- Paperback: 195 pages
- Publisher: New Riders Publishing; 1st edition (October 23, 2000)
- Language: English
- ISBN-10: 0789723107
- ISBN-13: 978-0789723109
- Product Dimensions: 7 x 0.4 x 9 inches
- Shipping Weight: 1 pounds
- Average Customer Review: 1,109 customer reviews
- Amazon Best Sellers Rank: #603,698 in Books (See Top 100 in Books)
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Don't Make Me Think! A Common Sense Approach to Web Usability 1st Edition
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Usability design is one of the most important--yet often least attractive--tasks for a Web developer. In Don't Make Me Think, author Steve Krug lightens up the subject with good humor and excellent, to-the-point examples.
The title of the book is its chief personal design premise. All of the tips, techniques, and examples presented revolve around users being able to surf merrily through a well-designed site with minimal cognitive strain. Readers will quickly come to agree with many of the book's assumptions, such as "We don't read pages--we scan them" and "We don't figure out how things work--we muddle through." Coming to grips with such hard facts sets the stage for Web design that then produces topnotch sites.
Using an attractive mix of full-color screen shots, cute cartoons and diagrams, and informative sidebars, the book keeps your attention and drives home some crucial points. Much of the content is devoted to proper use of conventions and content layout, and the "before and after" examples are superb. Topics such as the wise use of rollovers and usability testing are covered using a consistently practical approach.
This is the type of book you can blow through in a couple of evenings. But despite its conciseness, it will give you an expert's ability to judge Web design. You'll never form a first impression of a site in the same way again. --Stephen W. Plain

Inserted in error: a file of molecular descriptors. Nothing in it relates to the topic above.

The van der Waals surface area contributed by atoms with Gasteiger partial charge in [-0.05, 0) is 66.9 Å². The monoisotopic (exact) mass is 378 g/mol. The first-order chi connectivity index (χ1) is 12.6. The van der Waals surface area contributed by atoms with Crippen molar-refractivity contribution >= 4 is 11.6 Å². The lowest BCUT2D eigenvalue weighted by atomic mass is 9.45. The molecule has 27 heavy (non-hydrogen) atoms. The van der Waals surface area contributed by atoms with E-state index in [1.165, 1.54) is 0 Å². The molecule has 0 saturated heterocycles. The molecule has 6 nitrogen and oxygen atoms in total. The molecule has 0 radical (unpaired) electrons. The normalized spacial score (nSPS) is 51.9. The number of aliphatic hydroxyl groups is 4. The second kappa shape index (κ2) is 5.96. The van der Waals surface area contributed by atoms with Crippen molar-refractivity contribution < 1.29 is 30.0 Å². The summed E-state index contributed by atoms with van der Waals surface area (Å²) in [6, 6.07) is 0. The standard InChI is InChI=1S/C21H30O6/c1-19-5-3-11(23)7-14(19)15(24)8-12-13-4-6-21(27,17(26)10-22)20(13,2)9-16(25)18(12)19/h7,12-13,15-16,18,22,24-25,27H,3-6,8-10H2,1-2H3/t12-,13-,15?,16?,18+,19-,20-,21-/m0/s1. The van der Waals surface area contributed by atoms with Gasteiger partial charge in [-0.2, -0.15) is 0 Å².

- User patterns
- Designing for scanning
- Wise use of copy
- Navigation design
- Home page layout
- Usability testing
From the Author
Even if every Web site could afford a usability expert (which they can't), there just aren't enough of us to go around. So I tried to boil down what I've learned over the years (principles like "Don't make me think" and "Get rid of half the words on each page, then get rid of half of what's left") into a short, profusely illustrated book--one that even the guy who signs the checks (the one who looks at the site when it's ready to launch and says "I hate green. And there should be more big pictures.") might read.
Top customer reviews
I have been in a position in corporate America to manage a corporate web site since December of 2006. After some precursory research on my favorite little book store: Amazon, I came up with Krug's web usabilty book on favorite listmania after favorite listmania. "Don't Make Me Think," made it on the top list for web designers, web page project managers, business owners, and average Joes and Jill like you and me. So I wanted to start my professional reading with a book that had some common collective wisdom behind it. Lo and behold, I was not disappointed.
Krug's book is probably best read through practice. I have already spouted off several of his principles at our weekly web page project meetings and I can tell folks are looking at me a little different these days. It could be because I'm going through my mid-life crisis and started wearing a goatee and using all this metero hair product, but I don't think that's the reason alone. I suspect it's because I scanned Krug's cartoons and sent them out to the members of our working group and executive council. I love the frame that has the project manager getting caught up in a web page design "religious debate," between a creative designer and a practical programmer with a thought bubble over her head saying, "I hate my life." Funny stuff. You'll have to read this book and sit through one of the web page design meetings to see its true truth and wisdom.